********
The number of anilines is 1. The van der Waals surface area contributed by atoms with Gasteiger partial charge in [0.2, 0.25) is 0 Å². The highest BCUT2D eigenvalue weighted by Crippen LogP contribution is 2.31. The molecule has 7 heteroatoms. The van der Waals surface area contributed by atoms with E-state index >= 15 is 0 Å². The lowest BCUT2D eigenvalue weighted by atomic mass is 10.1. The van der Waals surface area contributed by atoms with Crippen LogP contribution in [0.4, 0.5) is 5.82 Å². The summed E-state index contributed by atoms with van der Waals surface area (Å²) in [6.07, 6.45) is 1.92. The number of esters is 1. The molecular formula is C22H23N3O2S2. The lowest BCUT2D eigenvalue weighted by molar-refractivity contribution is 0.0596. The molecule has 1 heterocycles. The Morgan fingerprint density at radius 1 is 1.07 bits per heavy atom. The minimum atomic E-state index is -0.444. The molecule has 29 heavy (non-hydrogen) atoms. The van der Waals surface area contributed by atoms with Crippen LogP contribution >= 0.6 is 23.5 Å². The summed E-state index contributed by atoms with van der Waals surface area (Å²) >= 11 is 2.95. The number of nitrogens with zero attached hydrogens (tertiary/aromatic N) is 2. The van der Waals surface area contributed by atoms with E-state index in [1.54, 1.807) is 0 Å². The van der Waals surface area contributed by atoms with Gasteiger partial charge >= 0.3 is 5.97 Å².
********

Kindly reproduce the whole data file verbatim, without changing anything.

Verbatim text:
The number of anilines is 1. The van der Waals surface area contributed by atoms with Gasteiger partial charge in [0.2, 0.25) is 0 Å². The highest BCUT2D eigenvalue weighted by Crippen LogP contribution is 2.31. The molecule has 7 heteroatoms. The van der Waals surface area contributed by atoms with E-state index >= 15 is 0 Å². The lowest BCUT2D eigenvalue weighted by atomic mass is 10.1. The van der Waals surface area contributed by atoms with Crippen LogP contribution in [0.4, 0.5) is 5.82 Å². The summed E-state index contributed by atoms with van der Waals surface area (Å²) in [6.07, 6.45) is 1.92. The number of esters is 1. The molecular formula is C22H23N3O2S2. The lowest BCUT2D eigenvalue weighted by molar-refractivity contribution is 0.0596. The molecule has 1 heterocycles. The Morgan fingerprint density at radius 1 is 1.07 bits per heavy atom. The minimum atomic E-state index is -0.444. The molecule has 29 heavy (non-hydrogen) atoms. The van der Waals surface area contributed by atoms with Crippen LogP contribution >= 0.6 is 23.5 Å². The summed E-state index contributed by atoms with van der Waals surface area (Å²) >= 11 is 2.95. The number of nitrogens with zero attached hydrogens (tertiary/aromatic N) is 2. The van der Waals surface area contributed by atoms with E-state index in [1.54, 1.807) is 0 Å². The van der Waals surface area contributed by atoms with Gasteiger partial charge >= 0.3 is 5.97 Å².